When discussing postmodern architecture, adjectives such as eclectic, colorful,
and blended are likely to come up.
It’s a style, or perhaps better described as a movement, that was prominent in the late 1970s and 1980s,
as Owen Hopkins, an architectural writer and author of several books, explains.
Including “Postmodern Architecture: Less is a Bore and” Architectural Styles: A Visual Guide .
The aesthetic, filled with fascinating history and compelling philosophy, is one of Western design’s most appealing.
Postmodern architecture is a style of building design that emerged in the 1970s and 1980s as a reaction against the doctrines and ideals of Modernism and the International Style.
“I’ve seen a whole group of architects looking back at the architectural past and thinking about how to spread references to these times through quotations, through references, through sampling,” Hopkins explains.
Some postmodern architects designed more serious buildings, says Hopkins.
Others are more playful, but they were all “underpinned by an attempt to reconnect architecture with the public.”
Postmodern buildings often feature elements from both classical and contemporary architecture styles as a way to create something completely new.
History of postmodern architecture
According to Hopkins, to properly understand postmodern architecture, it is first necessary to understand modern architecture.
“Modernism is perhaps best understood as the broader architectural and cultural attempt to develop styles of architecture that reflect the new spirit of industrial modernity,” he explains.
The aesthetic was defined by new materials – such as steel, concrete and glass – and new building techniques and was led by architects such as Mies van der Rohe.
It was also about a style that was pared down, was abstract, and did away with the decorative schemes of nineteenth-century architecture in a way that could be seen as reflecting this new spirit of modernism.
Its events take place in the period between the late nineteenth century and the middle of the twentieth century.
It was not just the appearance of modernity that attracted people, but also the ideals it reflected.
As Hopkins says: “Architecture was seen as a way to achieve a more equal world through things like lots of new public housing, hospitals, schools and libraries.” ”
Modern architecture was an embodiment of this in many ways.
The difference between modern and postmodern architecture
In general, postmodernism was seen as a reaction against modernist architecture.
Beginning in the late 1960s and early 1970s, Hopkins adds, “the idea that one could simply build a better world had largely come to an end.”
People no longer believe that architecture can solve many deep-rooted social,
political, social and racial injustices.
There was a very dramatic shift, and that’s what postmodernism was about.
In 1966, architect Robert Venturi published a book called Complexity and Contradiction in Architecture, in which he explored the ways in which he hoped a new style would replace Modernism. ”
It is a complex and contradictory structure based on the richness and mystery of modern experience, including that experience inherent in art.
Postmodern design welcomed exploration, and many of the style’s notable buildings feature an irreverent mix of styles, shapes, and humorous details.
Objectives of postmodern architecture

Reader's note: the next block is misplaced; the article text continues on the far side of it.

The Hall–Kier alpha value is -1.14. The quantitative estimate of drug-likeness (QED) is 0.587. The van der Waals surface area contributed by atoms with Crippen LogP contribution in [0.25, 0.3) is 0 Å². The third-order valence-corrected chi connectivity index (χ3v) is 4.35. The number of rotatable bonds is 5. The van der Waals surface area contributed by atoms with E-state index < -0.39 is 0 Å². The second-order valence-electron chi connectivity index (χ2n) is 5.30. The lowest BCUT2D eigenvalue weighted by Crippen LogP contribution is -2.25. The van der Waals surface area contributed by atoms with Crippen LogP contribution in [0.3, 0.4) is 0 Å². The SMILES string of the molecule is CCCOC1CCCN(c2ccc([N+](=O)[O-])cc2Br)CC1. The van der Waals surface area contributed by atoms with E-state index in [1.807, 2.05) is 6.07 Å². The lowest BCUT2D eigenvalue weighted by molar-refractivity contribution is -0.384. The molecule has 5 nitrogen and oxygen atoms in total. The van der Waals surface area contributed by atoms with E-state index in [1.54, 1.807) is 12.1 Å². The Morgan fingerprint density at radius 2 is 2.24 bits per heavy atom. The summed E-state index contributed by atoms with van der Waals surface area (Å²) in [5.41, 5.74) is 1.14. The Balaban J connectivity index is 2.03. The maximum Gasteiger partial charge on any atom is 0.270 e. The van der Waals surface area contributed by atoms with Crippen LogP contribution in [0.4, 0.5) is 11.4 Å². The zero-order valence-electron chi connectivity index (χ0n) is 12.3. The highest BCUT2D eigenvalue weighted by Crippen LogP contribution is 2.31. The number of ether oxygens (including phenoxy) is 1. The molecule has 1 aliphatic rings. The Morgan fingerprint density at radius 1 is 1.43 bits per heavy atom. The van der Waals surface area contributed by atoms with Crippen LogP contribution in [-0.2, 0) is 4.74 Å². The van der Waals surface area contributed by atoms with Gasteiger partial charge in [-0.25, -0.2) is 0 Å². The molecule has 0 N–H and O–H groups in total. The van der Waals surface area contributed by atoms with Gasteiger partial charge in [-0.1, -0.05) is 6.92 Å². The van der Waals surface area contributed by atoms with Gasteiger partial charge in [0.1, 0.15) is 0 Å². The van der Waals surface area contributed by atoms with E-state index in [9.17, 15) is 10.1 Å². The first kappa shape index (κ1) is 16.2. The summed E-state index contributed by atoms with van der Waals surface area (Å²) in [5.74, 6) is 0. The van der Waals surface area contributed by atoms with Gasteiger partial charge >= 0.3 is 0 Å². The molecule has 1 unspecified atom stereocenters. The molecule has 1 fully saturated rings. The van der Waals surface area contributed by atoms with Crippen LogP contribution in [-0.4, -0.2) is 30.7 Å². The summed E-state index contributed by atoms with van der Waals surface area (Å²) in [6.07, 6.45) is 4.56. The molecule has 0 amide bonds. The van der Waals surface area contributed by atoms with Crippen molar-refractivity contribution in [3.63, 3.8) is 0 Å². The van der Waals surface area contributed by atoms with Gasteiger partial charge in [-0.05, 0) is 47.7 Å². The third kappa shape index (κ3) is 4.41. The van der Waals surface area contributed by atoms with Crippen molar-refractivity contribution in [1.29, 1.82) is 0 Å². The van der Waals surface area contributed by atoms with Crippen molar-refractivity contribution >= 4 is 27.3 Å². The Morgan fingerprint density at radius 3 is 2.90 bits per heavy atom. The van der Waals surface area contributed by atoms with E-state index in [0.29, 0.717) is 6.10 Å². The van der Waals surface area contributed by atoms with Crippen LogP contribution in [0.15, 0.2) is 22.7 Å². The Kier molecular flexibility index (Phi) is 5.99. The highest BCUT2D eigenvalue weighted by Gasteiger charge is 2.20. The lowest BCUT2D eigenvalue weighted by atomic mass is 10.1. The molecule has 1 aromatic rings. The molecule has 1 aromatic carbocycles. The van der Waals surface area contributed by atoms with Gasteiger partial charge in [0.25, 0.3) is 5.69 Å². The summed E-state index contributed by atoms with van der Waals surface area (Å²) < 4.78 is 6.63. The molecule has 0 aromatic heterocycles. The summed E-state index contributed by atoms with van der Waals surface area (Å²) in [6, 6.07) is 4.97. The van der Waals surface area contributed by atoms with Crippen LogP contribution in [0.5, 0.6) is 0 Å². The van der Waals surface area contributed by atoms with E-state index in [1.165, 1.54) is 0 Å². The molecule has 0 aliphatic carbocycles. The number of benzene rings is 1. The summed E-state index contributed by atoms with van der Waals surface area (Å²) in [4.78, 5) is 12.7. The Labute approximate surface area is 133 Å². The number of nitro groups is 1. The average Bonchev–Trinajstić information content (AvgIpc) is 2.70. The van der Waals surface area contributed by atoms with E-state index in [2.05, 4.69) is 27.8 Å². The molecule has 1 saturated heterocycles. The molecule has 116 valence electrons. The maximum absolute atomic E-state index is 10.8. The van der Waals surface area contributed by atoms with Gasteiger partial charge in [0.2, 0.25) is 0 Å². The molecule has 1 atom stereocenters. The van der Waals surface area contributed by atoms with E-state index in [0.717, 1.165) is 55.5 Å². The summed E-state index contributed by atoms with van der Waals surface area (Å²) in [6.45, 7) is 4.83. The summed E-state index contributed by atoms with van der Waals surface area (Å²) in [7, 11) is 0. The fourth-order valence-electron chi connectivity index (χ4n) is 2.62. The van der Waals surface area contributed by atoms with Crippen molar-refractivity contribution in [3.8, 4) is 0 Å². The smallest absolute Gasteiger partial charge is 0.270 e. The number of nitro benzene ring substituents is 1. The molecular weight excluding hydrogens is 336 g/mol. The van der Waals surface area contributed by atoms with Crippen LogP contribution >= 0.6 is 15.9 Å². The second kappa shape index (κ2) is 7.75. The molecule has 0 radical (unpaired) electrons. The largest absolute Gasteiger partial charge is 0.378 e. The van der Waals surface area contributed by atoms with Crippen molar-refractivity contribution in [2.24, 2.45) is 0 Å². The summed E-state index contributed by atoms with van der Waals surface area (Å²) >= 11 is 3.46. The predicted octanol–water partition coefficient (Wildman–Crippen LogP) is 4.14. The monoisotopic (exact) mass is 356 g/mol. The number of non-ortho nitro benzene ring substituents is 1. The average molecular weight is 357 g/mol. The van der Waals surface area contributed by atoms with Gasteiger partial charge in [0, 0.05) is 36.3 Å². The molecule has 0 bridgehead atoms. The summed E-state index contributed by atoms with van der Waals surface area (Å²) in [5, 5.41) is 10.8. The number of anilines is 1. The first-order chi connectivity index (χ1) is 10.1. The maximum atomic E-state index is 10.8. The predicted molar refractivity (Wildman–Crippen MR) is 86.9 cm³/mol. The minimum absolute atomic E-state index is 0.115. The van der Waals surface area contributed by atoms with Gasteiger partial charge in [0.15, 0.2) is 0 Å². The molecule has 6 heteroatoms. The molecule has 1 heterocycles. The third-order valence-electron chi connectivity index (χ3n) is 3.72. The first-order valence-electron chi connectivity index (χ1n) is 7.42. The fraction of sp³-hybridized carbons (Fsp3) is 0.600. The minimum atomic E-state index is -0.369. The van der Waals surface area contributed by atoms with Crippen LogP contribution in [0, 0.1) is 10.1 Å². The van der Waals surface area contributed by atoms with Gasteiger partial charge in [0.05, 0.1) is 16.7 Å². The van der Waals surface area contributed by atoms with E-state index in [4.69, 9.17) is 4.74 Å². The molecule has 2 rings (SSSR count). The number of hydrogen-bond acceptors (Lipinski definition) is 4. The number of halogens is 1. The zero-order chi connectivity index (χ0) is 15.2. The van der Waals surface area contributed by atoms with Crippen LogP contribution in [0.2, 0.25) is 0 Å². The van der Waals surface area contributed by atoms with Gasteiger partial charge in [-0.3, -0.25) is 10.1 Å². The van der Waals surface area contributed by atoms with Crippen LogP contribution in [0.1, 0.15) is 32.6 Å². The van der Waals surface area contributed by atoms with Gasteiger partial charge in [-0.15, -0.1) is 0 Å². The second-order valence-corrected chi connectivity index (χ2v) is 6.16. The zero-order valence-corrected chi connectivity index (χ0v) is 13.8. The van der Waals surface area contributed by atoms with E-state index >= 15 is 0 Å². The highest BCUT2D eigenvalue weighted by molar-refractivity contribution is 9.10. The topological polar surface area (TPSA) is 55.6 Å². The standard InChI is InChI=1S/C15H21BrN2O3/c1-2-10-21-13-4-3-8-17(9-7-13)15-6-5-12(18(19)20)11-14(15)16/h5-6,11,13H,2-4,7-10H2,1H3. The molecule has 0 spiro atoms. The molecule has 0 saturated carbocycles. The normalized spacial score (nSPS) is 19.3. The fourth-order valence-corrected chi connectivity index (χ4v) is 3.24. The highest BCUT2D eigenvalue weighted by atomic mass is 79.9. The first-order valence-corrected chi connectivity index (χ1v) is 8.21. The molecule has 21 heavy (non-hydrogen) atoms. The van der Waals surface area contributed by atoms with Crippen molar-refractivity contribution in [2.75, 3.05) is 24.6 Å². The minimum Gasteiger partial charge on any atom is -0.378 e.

In addition to complexity and contradiction in architecture, theorists have argued that modernism erased the use of ornament to convey meaning, and faulted style for this crime.
Through many of these criticisms, postmodernist ideologies and goals were born.
Much of the postmodern movement was about creating buildings that told,
rather than merely expressed, their function.
The designers reacted against what were seen as misguided attempts by modernist architects to remake the world through architecture, instead settling for the world as it is.
Instead of trying to solve the contradictions in the world, they enjoyed and explored them.
Elements and characteristics of postmodern architecture
Because of its origins as a contradiction to modernism’s perceived formalism and lack of variety and ornament, postmodernism can be viewed as the opposite.
Postmodern buildings are often described as looking “cluttered”, and this is generally intentional.
Quoting or referencing historical styles is a large part of postmodern architecture.
It is not about trying to recreate the buildings of the past,
but about taking elements out of context and putting them together in a slightly fragmented way, but always in unexpected ways.
It would not be unusual in postmodern design to see things like columns or cornices,
which have been historically associated with Greek and Roman architecture,
and to see them placed within a high-tech building, for example.
One of the modern ideals was the idea that materials should look the way they do,
and postmodernism has thrown that idea out the window.
Designers will embrace the use of materials that look different than they actually are,
and thus pay more attention to the surface and veneer.
This leads to further interests in intense color and pattern, as Modernism is said to have been about paring things back, reducing architecture to its sort of essentials.
Postmodernism was taking the opposite approach and building things,
layering them and adding more ideas, symbols and references in a way that would communicate what it was doing.
Characteristics of postmodern architecture
Postmodern buildings often include:
- A variety of shapes and materials
- References to classical motifs
- Use bright colors and patterns, both outside and inside
- A mixture of different architectural styles, often combined in unconventional ways
- Displays of humor or sarcasm
- Segmentation models
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